One of the biggest headlines in inclusivity in beauty this past week has been Kylie Cosmetics announcing the launch of concealers with a range of 30 shades from very fair, to very dark. Until now, Kylie Cosmetics has offered the famed Lip Kits as well as eyeshadow palettes, highlighters, and blushes, but the concealer launch is the first of its kind for the brand, signaling yet another expansion of the brand that has grown so rapidly in just over two years.
The launch has been met with excitement by both fans of the brand, and people that often have a hard time finding a foundation or concealer shade to match their skin tone, namely people of color, who are largely overlooked by beauty brands again and again. Unsurprisingly, many have been critical of the news, and almost every critique I’ve seen has included another woman’s name: Rihanna.
As literally everyone in the world knows by now, on September 7th of this year, Rihanna introduced her long-awaited beauty brand, Fenty Beauty. No one knew what to expect from the brand, as she kept us waiting until a week before the launch before revealing the actual products. The arrival of Fenty Beauty, hyperbole aside, was like nothing the beauty industry had ever seen. After all, Rihanna loves to make an entrance.
Instead of starting with a flagship lip product or shadow palette, Rihanna gave us an entire collection, the cornerstone of which being the Fenty Beauty Pro Filt’r Foundation in an unheard of 40 shades, for every skin tone.
While Fenty Beauty certainly isn’t the only line to offer an expansive shade range, as brands like Make Up For Ever were quick to remind us, it is the first to give us something for everyone right from the start. It also puts under a magnifying glass all of the brands that still fail to offer customers shades deeper than “light sand.” With Fenty Beauty, Rihanna wasn’t only introducing her new business venture, she was giving us her thesis on what the brand was, and what it would become: beauty for all.
When Kylie Cosmetics debuted her concealers last week, alongside the many consumers I saw excited about the shades, I saw many implying that the wide range of 30 shades of Kylie Concealers were a direct response to Fenty Beauty’s 40 shades, a quick money grab to capitalize off of people of color that Kylie had supposedly ignored up until now, basically saying that this launch wouldn’t be happening unless Rihanna proved that there was, in fact, money to mbe made from the largely neglected shade range, as people of color have themselves been saying as long as makeup has been around.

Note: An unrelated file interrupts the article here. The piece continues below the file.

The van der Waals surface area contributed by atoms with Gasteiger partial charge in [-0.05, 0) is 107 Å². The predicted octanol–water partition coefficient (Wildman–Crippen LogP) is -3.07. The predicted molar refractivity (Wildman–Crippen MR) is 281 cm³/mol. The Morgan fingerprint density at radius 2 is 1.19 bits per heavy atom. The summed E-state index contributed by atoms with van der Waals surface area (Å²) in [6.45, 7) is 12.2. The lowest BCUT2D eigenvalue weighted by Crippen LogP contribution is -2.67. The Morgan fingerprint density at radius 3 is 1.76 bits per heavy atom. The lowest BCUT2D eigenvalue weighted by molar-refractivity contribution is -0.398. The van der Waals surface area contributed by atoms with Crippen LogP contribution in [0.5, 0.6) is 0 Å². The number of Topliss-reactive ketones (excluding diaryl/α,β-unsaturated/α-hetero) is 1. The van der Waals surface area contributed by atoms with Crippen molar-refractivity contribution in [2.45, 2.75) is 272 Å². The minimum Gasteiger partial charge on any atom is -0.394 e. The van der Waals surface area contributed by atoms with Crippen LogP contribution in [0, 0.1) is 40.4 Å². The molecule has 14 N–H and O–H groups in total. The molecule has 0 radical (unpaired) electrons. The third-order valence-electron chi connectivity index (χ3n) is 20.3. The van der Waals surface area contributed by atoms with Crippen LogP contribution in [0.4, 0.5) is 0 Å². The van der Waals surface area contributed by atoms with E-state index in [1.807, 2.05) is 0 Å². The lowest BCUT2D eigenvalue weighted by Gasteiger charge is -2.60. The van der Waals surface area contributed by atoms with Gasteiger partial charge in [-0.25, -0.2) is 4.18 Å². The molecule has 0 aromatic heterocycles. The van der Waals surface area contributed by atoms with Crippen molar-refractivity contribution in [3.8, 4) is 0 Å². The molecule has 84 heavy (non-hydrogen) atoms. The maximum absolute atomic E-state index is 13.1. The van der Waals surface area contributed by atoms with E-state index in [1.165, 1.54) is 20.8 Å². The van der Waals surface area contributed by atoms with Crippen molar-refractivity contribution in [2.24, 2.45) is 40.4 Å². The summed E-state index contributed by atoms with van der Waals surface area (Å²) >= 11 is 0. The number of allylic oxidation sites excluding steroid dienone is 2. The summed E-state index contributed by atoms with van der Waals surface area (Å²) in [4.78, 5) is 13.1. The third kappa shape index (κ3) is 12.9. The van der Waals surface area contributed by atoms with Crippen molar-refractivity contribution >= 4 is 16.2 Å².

Lest this be confused as a defense for Kylie Jenner herself (which it is not) let’s first just look at the facts and logistics and all that.
For one, a launch of any new beauty product and formula doesn’t just happen in under three months (the time between the Fenty Beauty launch and Kylie Cosmetic’s concealers). Between planning, product development, design, manufacturing, testing, and everything other rigor a new product has to pass through before seeing the light of day, the lead time for any new product is longer than three months, by far.
Even with Kylie Cosmetics being manufactured by Seed Beauty, the beauty incubator that is basically a 360 deal, handling the entire workings of a brand in one place}, significantly cutting down on middlemen, wait times, and various markups, making it possible to get products into people’s hands fast. This didn’t come together in three months.